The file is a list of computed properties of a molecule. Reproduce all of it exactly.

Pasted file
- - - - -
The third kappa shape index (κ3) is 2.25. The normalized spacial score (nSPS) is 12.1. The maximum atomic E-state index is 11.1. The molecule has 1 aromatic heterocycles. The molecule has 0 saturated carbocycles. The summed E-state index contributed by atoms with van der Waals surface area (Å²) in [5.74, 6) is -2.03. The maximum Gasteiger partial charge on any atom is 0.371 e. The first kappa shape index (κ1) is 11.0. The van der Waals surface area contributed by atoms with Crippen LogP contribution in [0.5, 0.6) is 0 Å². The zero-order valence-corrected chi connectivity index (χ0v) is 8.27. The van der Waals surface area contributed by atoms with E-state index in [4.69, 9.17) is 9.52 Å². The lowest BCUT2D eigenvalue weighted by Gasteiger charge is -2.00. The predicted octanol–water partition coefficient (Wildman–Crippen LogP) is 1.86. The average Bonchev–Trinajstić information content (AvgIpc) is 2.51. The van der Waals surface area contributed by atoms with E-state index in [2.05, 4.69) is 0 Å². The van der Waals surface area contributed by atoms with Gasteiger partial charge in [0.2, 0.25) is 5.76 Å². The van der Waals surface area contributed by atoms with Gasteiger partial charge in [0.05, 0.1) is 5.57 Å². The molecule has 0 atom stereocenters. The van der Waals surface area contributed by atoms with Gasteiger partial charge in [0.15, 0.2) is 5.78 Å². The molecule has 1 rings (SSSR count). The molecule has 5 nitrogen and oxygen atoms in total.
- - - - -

The third kappa shape index (κ3) is 2.25. The normalized spacial score (nSPS) is 12.1. The maximum atomic E-state index is 11.1. The molecule has 1 aromatic heterocycles. The molecule has 0 saturated carbocycles. The summed E-state index contributed by atoms with van der Waals surface area (Å²) in [5.74, 6) is -2.03. The maximum Gasteiger partial charge on any atom is 0.371 e. The first kappa shape index (κ1) is 11.0. The van der Waals surface area contributed by atoms with Crippen LogP contribution in [0.5, 0.6) is 0 Å². The zero-order valence-corrected chi connectivity index (χ0v) is 8.27. The van der Waals surface area contributed by atoms with E-state index in [4.69, 9.17) is 9.52 Å². The lowest BCUT2D eigenvalue weighted by Gasteiger charge is -2.00. The predicted octanol–water partition coefficient (Wildman–Crippen LogP) is 1.86. The average Bonchev–Trinajstić information content (AvgIpc) is 2.51. The van der Waals surface area contributed by atoms with E-state index in [2.05, 4.69) is 0 Å². The van der Waals surface area contributed by atoms with Gasteiger partial charge in [0.2, 0.25) is 5.76 Å². The van der Waals surface area contributed by atoms with Gasteiger partial charge in [0.05, 0.1) is 5.57 Å². The molecule has 0 atom stereocenters. The van der Waals surface area contributed by atoms with Gasteiger partial charge in [0.15, 0.2) is 5.78 Å². The molecule has 1 rings (SSSR count). The molecule has 5 nitrogen and oxygen atoms in total.